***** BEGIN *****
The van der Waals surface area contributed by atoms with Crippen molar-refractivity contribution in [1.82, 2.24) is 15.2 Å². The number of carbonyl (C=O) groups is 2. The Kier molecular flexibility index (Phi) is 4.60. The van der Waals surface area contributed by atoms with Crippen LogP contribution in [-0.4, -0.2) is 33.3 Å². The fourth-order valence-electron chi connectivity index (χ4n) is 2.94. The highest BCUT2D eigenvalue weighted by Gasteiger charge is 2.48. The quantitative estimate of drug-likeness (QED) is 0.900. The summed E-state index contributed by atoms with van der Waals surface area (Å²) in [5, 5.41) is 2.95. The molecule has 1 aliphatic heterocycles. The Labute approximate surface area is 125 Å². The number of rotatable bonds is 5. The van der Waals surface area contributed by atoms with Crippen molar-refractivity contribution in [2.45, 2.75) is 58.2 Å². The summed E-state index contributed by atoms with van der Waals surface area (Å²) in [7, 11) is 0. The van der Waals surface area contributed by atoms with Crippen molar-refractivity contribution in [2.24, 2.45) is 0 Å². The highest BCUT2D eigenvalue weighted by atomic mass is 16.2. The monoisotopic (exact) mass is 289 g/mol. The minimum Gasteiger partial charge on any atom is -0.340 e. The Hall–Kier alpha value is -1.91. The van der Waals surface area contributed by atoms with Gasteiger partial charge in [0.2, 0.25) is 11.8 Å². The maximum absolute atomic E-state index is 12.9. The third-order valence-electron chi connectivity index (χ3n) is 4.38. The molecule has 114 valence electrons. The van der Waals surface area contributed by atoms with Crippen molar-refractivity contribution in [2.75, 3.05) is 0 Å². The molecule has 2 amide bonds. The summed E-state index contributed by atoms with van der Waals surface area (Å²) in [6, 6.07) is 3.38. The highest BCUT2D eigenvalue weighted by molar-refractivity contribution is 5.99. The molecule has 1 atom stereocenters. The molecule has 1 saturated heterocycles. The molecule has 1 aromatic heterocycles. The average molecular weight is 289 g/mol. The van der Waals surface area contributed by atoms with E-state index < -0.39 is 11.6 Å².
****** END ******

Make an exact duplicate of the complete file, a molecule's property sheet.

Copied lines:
The van der Waals surface area contributed by atoms with Crippen molar-refractivity contribution in [1.82, 2.24) is 15.2 Å². The number of carbonyl (C=O) groups is 2. The Kier molecular flexibility index (Phi) is 4.60. The van der Waals surface area contributed by atoms with Crippen LogP contribution in [-0.4, -0.2) is 33.3 Å². The fourth-order valence-electron chi connectivity index (χ4n) is 2.94. The highest BCUT2D eigenvalue weighted by Gasteiger charge is 2.48. The quantitative estimate of drug-likeness (QED) is 0.900. The summed E-state index contributed by atoms with van der Waals surface area (Å²) in [5, 5.41) is 2.95. The molecule has 1 aliphatic heterocycles. The Labute approximate surface area is 125 Å². The number of rotatable bonds is 5. The van der Waals surface area contributed by atoms with Crippen molar-refractivity contribution in [2.45, 2.75) is 58.2 Å². The summed E-state index contributed by atoms with van der Waals surface area (Å²) in [7, 11) is 0. The van der Waals surface area contributed by atoms with Crippen molar-refractivity contribution in [2.24, 2.45) is 0 Å². The highest BCUT2D eigenvalue weighted by atomic mass is 16.2. The monoisotopic (exact) mass is 289 g/mol. The minimum Gasteiger partial charge on any atom is -0.340 e. The Hall–Kier alpha value is -1.91. The van der Waals surface area contributed by atoms with Gasteiger partial charge in [0.2, 0.25) is 11.8 Å². The maximum absolute atomic E-state index is 12.9. The third-order valence-electron chi connectivity index (χ3n) is 4.38. The molecule has 114 valence electrons. The van der Waals surface area contributed by atoms with Crippen molar-refractivity contribution in [2.75, 3.05) is 0 Å². The molecule has 2 amide bonds. The summed E-state index contributed by atoms with van der Waals surface area (Å²) in [6, 6.07) is 3.38. The highest BCUT2D eigenvalue weighted by molar-refractivity contribution is 5.99. The molecule has 1 atom stereocenters. The molecule has 1 saturated heterocycles. The molecule has 1 aromatic heterocycles. The average molecular weight is 289 g/mol. The van der Waals surface area contributed by atoms with E-state index < -0.39 is 11.6 Å².